First Night
September 20, 2003

Our first official night out in San Francisco was nothing short of complete magic. My Mac is slightly busted, but when Mathra brought it into the store in Palo Alto, they gave him ten bucks for participating in a survey. We thought it was time to party.

That afternoon, I had walked up and down Hayes Street -- the commercial district is just over Alamo Square Park from our apartment. I saw things, noted restaurants, shops, and salons, and then I hiked back home. I'm not kidding about the hike. If we make a practice of going over to Hayes Valley, I am going to have some beautiful calves. For now? I have shin splints and the weirdest looking blister sprouting from the tip of my big toe.

Mathra came home, I let him catch his breath, threw him a wool sweater, and we went out into the cooled-off night. The California night is burgeoning with new botanic scents that I can't yet place. At least, I can't be more specific than memories of my grandparents' place in Balboa with a little of their house in Friday Harbor mixed in. Don't worry, I'll get there.

After checking out Place Pigalle (delightfully divey), Absinthe (higher end, but reportedly worth every penny), Sage (empty, but we weren't in the mood for Asian), and the Blue Muse (old school), we decided on Hayes and Vine, a wine bar. Their menu presents a cold collation of foodstuffs that complement the wine of your choice. We decided on a plate of charcuterie, a breadbasket, and a dipping dish of McEvoy Ranch's Extra Virgin Olive Oil. They had a Tuscan olive oil, a Spanish and a French, but McEvoy is local, and I've been dying to try them. The two wine guys tending bar and tables were laid-back, nice, and did not rush or intimidate us. I'm slowly learning that it's the California way not to make your guests feel insulted or two inches high. Mathra settled on a glass of Sangiovese, and I went for a Saumur-Champigny -- a red from the Loire Valley that I've never before had the pleasure of tasting. The wine was served in beautifully simple, yet obviously very fine glasses with a notable feature. A tiny "HV" for "Hayes and Vine" was hand-etched on each glass, right about level with the wine inside. The Saumur-Champigny was incredible -- complex, balanced, and light, it was so much like inhaling a very fine perfume that it took me quite a while to recover from the first sip. Mathra's Sangiovese was also very fine, but I was too in love with the contents of my own glass to take much notice.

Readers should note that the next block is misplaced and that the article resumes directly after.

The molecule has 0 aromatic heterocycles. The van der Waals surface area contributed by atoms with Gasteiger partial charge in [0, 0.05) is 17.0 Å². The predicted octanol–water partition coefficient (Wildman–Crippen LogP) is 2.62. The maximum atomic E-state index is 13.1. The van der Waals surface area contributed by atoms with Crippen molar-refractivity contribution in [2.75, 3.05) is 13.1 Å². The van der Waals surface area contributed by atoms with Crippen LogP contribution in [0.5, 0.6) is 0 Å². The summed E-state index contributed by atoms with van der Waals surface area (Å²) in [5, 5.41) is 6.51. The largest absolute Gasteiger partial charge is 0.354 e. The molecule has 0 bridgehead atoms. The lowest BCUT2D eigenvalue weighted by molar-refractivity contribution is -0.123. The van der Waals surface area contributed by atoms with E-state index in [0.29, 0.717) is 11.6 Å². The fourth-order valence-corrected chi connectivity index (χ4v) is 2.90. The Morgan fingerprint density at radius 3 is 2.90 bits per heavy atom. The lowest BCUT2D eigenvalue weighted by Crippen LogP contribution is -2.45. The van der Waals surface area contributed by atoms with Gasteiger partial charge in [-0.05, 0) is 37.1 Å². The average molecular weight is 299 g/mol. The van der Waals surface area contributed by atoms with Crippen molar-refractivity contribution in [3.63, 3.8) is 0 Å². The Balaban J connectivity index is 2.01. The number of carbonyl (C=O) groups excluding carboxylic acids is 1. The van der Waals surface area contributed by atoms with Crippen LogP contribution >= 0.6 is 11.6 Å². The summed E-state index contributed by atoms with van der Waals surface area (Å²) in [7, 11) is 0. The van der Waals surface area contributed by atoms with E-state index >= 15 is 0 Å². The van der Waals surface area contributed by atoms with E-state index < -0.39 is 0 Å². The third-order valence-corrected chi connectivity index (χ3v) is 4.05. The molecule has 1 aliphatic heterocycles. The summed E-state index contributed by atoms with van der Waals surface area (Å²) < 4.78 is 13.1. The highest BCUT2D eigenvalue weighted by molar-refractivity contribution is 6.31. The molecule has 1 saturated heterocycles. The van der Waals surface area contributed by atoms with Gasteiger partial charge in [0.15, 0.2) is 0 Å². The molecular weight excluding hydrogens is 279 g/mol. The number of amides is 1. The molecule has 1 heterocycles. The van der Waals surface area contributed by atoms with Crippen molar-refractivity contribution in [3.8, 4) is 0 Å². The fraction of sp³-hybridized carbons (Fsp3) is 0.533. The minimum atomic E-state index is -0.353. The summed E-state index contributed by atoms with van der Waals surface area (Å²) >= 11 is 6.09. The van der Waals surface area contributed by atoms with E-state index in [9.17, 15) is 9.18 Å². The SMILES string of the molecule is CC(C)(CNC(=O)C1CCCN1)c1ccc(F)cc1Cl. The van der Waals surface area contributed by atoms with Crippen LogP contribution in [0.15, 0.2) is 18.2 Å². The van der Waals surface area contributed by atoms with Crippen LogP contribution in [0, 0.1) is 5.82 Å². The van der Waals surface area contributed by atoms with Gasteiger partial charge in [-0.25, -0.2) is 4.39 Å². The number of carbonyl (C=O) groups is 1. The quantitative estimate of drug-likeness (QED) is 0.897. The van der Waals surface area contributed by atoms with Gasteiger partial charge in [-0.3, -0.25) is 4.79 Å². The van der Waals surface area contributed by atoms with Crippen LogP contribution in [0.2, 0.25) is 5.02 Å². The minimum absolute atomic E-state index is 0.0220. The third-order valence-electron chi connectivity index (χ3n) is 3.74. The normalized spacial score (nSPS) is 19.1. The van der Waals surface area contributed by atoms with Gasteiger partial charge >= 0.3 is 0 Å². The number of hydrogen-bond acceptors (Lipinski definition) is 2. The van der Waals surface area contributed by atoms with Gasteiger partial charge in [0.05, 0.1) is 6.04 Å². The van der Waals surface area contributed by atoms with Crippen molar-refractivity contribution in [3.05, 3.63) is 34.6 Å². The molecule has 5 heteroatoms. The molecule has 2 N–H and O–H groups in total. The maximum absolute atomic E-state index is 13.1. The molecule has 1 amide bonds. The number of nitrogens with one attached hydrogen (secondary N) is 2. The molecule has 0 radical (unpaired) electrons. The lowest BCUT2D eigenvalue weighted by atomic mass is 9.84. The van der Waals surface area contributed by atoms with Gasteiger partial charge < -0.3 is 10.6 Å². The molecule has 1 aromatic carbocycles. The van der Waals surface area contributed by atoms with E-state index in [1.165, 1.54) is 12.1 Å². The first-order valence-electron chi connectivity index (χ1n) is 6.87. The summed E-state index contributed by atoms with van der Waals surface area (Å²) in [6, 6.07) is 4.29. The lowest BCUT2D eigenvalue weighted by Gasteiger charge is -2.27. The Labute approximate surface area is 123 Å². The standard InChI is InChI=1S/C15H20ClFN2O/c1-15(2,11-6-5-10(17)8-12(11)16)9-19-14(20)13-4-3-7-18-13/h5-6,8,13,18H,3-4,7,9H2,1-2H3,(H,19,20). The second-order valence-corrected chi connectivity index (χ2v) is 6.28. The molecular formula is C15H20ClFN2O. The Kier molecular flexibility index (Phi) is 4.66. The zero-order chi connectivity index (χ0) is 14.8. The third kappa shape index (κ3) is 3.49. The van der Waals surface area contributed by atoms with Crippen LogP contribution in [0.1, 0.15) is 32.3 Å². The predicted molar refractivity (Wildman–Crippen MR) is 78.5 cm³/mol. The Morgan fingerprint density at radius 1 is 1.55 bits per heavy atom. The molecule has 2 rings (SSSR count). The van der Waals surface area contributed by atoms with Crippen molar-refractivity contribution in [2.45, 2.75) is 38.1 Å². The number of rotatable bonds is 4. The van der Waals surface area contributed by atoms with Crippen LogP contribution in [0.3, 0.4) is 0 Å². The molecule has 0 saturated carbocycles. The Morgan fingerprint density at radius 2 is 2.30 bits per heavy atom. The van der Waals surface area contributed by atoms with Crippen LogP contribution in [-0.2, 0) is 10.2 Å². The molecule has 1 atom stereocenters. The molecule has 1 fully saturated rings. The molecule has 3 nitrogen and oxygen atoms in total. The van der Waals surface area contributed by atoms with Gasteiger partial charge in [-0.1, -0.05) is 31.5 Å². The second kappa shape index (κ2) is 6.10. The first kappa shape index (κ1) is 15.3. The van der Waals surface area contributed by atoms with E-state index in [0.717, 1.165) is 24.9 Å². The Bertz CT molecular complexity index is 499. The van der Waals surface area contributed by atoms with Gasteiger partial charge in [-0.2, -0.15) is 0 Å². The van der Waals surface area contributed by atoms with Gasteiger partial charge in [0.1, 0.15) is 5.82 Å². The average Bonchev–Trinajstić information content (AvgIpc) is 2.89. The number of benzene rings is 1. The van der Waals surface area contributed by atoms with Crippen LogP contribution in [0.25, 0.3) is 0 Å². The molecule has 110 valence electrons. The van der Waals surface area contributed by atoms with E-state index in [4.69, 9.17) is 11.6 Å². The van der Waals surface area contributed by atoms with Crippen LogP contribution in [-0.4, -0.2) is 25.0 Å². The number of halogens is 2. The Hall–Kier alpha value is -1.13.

We cleaned up the plate of duck rillettes, smoked meats, and two kinds of pate maison (one which sang with nuggets of aromatic mushrooms) and ordered two more glasses of our respective wines. On a Tuesday, the place was pretty close to empty, so it was nice and quiet and allowed us newcomers to take a good look around. The décor is modern, chic, and cute. We sat at a table on low, poufy chairs that were surprisingly firm and supportive. Jazz swirled out from the stereo, and the customers who chose to sit at the blond wood bar got to chat with the amiable staff. I was dying to try a thirty-year-old tawny made by Offley, and Mathra agreed only if I pimped myself and my "talents" to the proprietors. We looked at the menu again, noted that their ports and other dessert wines are Britishly-named "Stickies," and I asked our waiter why they didn't have any ruby port (they had three tawnys and a Graham's vintage port from 1983 that Mathra and I could only pipe dream of tasting one day). The guy told us he preferred the complexity of a tawny but that their fare rotated, so if they found one that met their standards, they would add it. We talked a little bit about vintage port and he pointed us to Plumpjack Wines where you can buy a split of vintage port for around thirty bucks (a steal!) and drink it that night. I think that could definitely be in the cards for us on a special occasion. We ordered the Offley's, but when our guy brought back two filled glasses, I panicked a bit. I thought he misunderstood me and brought the Offley's tawny AND the twenty-three-dollars-a-glass-vintage port. Well, he did. But not because he'd misunderstood me. He brought us a taste of the vintage on him! Just because he wanted us to experience it! We were floored. We sipped the vintage port and it was pure purple perfection. It defies explanation, description, or anything other than to say it was like tasting port for the very first time all over again. Even that seems to damn it by faint praise. The Offley's tawny was nothing to turn our red noses up at either. That was very nice, very nutty and if you closed your eyes and took a sip, you could imagine you were in a barrel-packed room in the Duoro with those tawnys just sucking up the flavor of the wood all around you.

After we caught our breaths and profusely thanked our port Santa, I asked if they were hiring. Mathra and I took turns on this one: "See, I'm a chef -- a CCP," "She also writes and edits, she could do your menus or PR for you," "And I could make chocolate desserts to pair with the port, if you wanted," "She's got her own food web site," "Truffles, even, with a drop of port inside," "Her truffles are amazing," "So, if you're interested, I could bring down my resume," "I don't suppose a wine bar has much need for a Calc professor, do they?" The guy told me I should most definitely bring my resume down to them. I think I'll bring them truffles as well to illustrate how well they go with port, maybe I'll get another free glass out of it.

I love California!

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